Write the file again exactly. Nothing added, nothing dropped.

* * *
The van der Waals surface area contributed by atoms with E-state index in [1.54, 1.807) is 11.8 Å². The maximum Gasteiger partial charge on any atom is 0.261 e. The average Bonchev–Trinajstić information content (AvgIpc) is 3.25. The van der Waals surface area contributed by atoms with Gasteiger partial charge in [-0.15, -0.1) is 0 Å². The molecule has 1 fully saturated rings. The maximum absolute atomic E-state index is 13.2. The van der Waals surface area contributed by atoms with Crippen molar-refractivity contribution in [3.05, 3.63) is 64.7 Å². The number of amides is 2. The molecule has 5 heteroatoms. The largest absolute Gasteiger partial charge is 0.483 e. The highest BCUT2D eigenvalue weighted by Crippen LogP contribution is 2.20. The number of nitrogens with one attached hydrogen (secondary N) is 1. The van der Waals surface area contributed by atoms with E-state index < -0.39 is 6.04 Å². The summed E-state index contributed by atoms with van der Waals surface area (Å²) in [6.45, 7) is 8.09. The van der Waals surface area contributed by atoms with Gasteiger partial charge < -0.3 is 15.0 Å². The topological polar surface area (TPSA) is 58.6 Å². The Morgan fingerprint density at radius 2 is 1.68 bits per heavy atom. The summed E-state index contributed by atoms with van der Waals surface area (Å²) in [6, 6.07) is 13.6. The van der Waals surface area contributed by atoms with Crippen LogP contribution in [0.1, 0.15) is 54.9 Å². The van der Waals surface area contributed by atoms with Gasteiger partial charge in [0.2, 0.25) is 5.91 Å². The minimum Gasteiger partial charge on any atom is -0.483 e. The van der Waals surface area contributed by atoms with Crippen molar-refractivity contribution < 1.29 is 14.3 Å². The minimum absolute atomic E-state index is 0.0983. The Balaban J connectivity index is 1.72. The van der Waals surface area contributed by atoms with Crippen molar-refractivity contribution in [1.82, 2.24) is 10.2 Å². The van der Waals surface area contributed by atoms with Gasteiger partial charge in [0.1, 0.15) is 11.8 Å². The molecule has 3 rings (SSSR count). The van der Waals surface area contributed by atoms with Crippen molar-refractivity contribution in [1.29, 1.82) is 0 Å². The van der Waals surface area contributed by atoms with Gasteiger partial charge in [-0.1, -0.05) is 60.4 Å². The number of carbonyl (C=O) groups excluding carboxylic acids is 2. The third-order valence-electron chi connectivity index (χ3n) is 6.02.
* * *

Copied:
The van der Waals surface area contributed by atoms with E-state index in [1.54, 1.807) is 11.8 Å². The maximum Gasteiger partial charge on any atom is 0.261 e. The average Bonchev–Trinajstić information content (AvgIpc) is 3.25. The van der Waals surface area contributed by atoms with Gasteiger partial charge in [-0.15, -0.1) is 0 Å². The molecule has 1 fully saturated rings. The maximum absolute atomic E-state index is 13.2. The van der Waals surface area contributed by atoms with Crippen molar-refractivity contribution in [3.05, 3.63) is 64.7 Å². The number of amides is 2. The molecule has 5 heteroatoms. The largest absolute Gasteiger partial charge is 0.483 e. The highest BCUT2D eigenvalue weighted by Crippen LogP contribution is 2.20. The number of nitrogens with one attached hydrogen (secondary N) is 1. The van der Waals surface area contributed by atoms with E-state index < -0.39 is 6.04 Å². The summed E-state index contributed by atoms with van der Waals surface area (Å²) in [6.45, 7) is 8.09. The van der Waals surface area contributed by atoms with Gasteiger partial charge < -0.3 is 15.0 Å². The topological polar surface area (TPSA) is 58.6 Å². The Morgan fingerprint density at radius 2 is 1.68 bits per heavy atom. The summed E-state index contributed by atoms with van der Waals surface area (Å²) in [6, 6.07) is 13.6. The van der Waals surface area contributed by atoms with Crippen LogP contribution in [0.1, 0.15) is 54.9 Å². The van der Waals surface area contributed by atoms with Gasteiger partial charge in [0.2, 0.25) is 5.91 Å². The minimum Gasteiger partial charge on any atom is -0.483 e. The van der Waals surface area contributed by atoms with Crippen molar-refractivity contribution < 1.29 is 14.3 Å². The minimum absolute atomic E-state index is 0.0983. The Balaban J connectivity index is 1.72. The van der Waals surface area contributed by atoms with Crippen molar-refractivity contribution in [1.82, 2.24) is 10.2 Å². The van der Waals surface area contributed by atoms with Gasteiger partial charge in [0.1, 0.15) is 11.8 Å². The molecule has 3 rings (SSSR count). The van der Waals surface area contributed by atoms with Crippen molar-refractivity contribution in [1.29, 1.82) is 0 Å². The van der Waals surface area contributed by atoms with Gasteiger partial charge in [-0.1, -0.05) is 60.4 Å². The number of carbonyl (C=O) groups excluding carboxylic acids is 2. The third-order valence-electron chi connectivity index (χ3n) is 6.02.